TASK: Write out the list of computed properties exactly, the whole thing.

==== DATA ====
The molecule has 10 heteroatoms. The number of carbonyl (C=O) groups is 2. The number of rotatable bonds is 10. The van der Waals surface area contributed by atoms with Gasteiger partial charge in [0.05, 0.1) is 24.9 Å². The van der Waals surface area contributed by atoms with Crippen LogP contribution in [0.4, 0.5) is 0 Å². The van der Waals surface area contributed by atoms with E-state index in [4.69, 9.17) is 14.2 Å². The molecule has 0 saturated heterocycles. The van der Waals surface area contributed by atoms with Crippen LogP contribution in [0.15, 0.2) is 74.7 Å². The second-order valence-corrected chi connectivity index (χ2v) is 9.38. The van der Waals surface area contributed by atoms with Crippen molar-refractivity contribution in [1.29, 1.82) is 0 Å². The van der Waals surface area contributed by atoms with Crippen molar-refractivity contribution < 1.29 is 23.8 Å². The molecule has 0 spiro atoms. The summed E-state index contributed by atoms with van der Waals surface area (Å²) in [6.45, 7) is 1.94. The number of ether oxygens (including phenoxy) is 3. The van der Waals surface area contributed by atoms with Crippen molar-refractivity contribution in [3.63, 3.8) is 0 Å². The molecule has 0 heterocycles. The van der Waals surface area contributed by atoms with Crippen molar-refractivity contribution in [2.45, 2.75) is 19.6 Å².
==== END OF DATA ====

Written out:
The molecule has 10 heteroatoms. The number of carbonyl (C=O) groups is 2. The number of rotatable bonds is 10. The van der Waals surface area contributed by atoms with Gasteiger partial charge in [0.05, 0.1) is 24.9 Å². The van der Waals surface area contributed by atoms with Crippen LogP contribution in [0.4, 0.5) is 0 Å². The van der Waals surface area contributed by atoms with E-state index in [4.69, 9.17) is 14.2 Å². The molecule has 0 saturated heterocycles. The van der Waals surface area contributed by atoms with Crippen LogP contribution in [0.15, 0.2) is 74.7 Å². The second-order valence-corrected chi connectivity index (χ2v) is 9.38. The van der Waals surface area contributed by atoms with Crippen molar-refractivity contribution in [1.29, 1.82) is 0 Å². The van der Waals surface area contributed by atoms with Crippen molar-refractivity contribution < 1.29 is 23.8 Å². The molecule has 0 spiro atoms. The summed E-state index contributed by atoms with van der Waals surface area (Å²) in [6.45, 7) is 1.94. The number of ether oxygens (including phenoxy) is 3. The van der Waals surface area contributed by atoms with Crippen molar-refractivity contribution in [3.63, 3.8) is 0 Å². The molecule has 0 heterocycles. The van der Waals surface area contributed by atoms with Crippen molar-refractivity contribution in [2.45, 2.75) is 19.6 Å².